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Berkeley Co. Clerk's Office working on 'virtual record room'

Deeds, liens and other public documents would be available online for a membership fee

June 03, 2011

MARTINSBURG, W.Va. — Deeds, liens and other public documents filed in the Berkeley County Clerk's Office are expected to be available via the Internet beginning July 1, but the "virtual record room" will only be available to those who pay a membership fee.

The Berkeley County Council Thursday endorsed a $15 fee to access the online service.

Printed copies of documents accessed via the Internet will cost 50 cents per page.

County Clerk John W. Small Jr. told council members that he was not in favor of making the information available for free, given the cost of maintaining and upgrading the system.

Copies of deeds and other records are currently available at the courthouse for $1.50 for the first page and $1 for each subsequent page in accordance with state law.

Small said making the documents available via the Internet was "well overdue." He acknowledged online access to filings in his office still will be limited because not all public documents have been digitally scanned into the county system.

Gary Wine, Berkeley County's information technology director, said Friday that all public records dating back to 1998 when digitized scanning began would be available.

An effort to scan older records is also under way, and deeds and deeds of trust dating back to 1985 also will be available, Small said.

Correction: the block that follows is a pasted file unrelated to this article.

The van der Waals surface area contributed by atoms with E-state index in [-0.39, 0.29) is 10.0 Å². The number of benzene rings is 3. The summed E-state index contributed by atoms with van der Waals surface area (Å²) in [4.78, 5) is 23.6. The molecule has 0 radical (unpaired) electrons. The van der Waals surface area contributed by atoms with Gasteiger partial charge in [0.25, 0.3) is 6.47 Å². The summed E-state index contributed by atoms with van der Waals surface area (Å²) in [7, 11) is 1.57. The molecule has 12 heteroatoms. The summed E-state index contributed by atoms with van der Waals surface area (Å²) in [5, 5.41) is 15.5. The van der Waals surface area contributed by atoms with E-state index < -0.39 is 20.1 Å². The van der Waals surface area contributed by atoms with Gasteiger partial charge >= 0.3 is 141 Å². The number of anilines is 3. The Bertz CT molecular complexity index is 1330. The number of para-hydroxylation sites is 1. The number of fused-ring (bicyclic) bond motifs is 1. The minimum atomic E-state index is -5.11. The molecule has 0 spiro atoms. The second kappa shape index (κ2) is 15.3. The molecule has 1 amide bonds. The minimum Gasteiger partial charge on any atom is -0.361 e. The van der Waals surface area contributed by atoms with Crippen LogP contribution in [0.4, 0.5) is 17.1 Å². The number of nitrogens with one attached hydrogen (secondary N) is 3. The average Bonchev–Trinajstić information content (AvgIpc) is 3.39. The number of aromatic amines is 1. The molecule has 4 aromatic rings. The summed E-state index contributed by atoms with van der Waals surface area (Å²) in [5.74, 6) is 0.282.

Wine said the limited availability of documents via the Web stems from two "stumbling blocks" the lack of software for an online pay system, and the county's interest in protecting the release of personal information, such as Social Security numbers, that are on some public documents.

Some counties have undertaken efforts to redact such sensitive information before making the records available to anyone on the Internet, Wine said. The county clerks in those counties also have notified users of the attempt to limit the information disclosure, he said.

Rather than risk an oversight in redacting the information, Wine said Small proposed the membership fee structure, which effectively limits the availability of records to those professionals who regularly access them now.

Wine said about 100 customers — including attorneys, engineers and other professionals who have accounts at the clerk's office for copying records — would be the most likely group to take advantage of the online service.

Small and Wine told council members that the fee charged for copies will be tracked electronically and will cover the cost of maintaining the system as well as future improvements.

The membership fee may be increased in the future when the clerk's records are fully online, Small said.

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